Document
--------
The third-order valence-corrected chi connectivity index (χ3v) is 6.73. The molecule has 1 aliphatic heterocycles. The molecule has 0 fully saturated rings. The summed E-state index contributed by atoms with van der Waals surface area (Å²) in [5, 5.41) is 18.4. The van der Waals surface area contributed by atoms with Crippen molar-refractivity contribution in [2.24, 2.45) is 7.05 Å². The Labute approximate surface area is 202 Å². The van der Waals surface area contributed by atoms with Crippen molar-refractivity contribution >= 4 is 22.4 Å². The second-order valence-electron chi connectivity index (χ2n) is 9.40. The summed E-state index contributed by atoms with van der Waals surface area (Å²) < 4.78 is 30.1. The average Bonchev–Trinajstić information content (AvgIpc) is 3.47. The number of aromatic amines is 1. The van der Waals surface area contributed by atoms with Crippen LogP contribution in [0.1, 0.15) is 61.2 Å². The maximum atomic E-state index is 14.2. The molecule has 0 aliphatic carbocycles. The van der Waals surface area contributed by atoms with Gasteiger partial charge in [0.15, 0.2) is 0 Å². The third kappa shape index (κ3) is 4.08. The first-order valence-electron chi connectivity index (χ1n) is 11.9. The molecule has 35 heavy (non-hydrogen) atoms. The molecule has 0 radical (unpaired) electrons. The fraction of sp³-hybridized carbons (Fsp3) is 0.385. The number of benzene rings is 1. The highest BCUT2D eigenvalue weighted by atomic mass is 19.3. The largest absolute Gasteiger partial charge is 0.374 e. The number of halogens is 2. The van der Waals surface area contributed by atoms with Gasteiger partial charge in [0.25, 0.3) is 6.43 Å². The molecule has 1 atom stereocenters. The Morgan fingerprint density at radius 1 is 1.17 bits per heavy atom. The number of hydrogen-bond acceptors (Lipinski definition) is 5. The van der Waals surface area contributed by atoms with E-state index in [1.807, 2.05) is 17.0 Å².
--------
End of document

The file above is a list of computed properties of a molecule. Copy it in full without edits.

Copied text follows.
The third-order valence-corrected chi connectivity index (χ3v) is 6.73. The molecule has 1 aliphatic heterocycles. The molecule has 0 fully saturated rings. The summed E-state index contributed by atoms with van der Waals surface area (Å²) in [5, 5.41) is 18.4. The van der Waals surface area contributed by atoms with Crippen molar-refractivity contribution in [2.24, 2.45) is 7.05 Å². The Labute approximate surface area is 202 Å². The van der Waals surface area contributed by atoms with Crippen molar-refractivity contribution >= 4 is 22.4 Å². The second-order valence-electron chi connectivity index (χ2n) is 9.40. The summed E-state index contributed by atoms with van der Waals surface area (Å²) < 4.78 is 30.1. The average Bonchev–Trinajstić information content (AvgIpc) is 3.47. The number of aromatic amines is 1. The van der Waals surface area contributed by atoms with Crippen LogP contribution in [0.1, 0.15) is 61.2 Å². The maximum atomic E-state index is 14.2. The molecule has 0 aliphatic carbocycles. The van der Waals surface area contributed by atoms with Gasteiger partial charge in [0.15, 0.2) is 0 Å². The third kappa shape index (κ3) is 4.08. The first-order valence-electron chi connectivity index (χ1n) is 11.9. The molecule has 35 heavy (non-hydrogen) atoms. The molecule has 0 radical (unpaired) electrons. The fraction of sp³-hybridized carbons (Fsp3) is 0.385. The number of benzene rings is 1. The highest BCUT2D eigenvalue weighted by atomic mass is 19.3. The largest absolute Gasteiger partial charge is 0.374 e. The number of halogens is 2. The van der Waals surface area contributed by atoms with Gasteiger partial charge in [0.25, 0.3) is 6.43 Å². The molecule has 1 atom stereocenters. The Morgan fingerprint density at radius 1 is 1.17 bits per heavy atom. The number of hydrogen-bond acceptors (Lipinski definition) is 5. The van der Waals surface area contributed by atoms with E-state index in [1.807, 2.05) is 17.0 Å².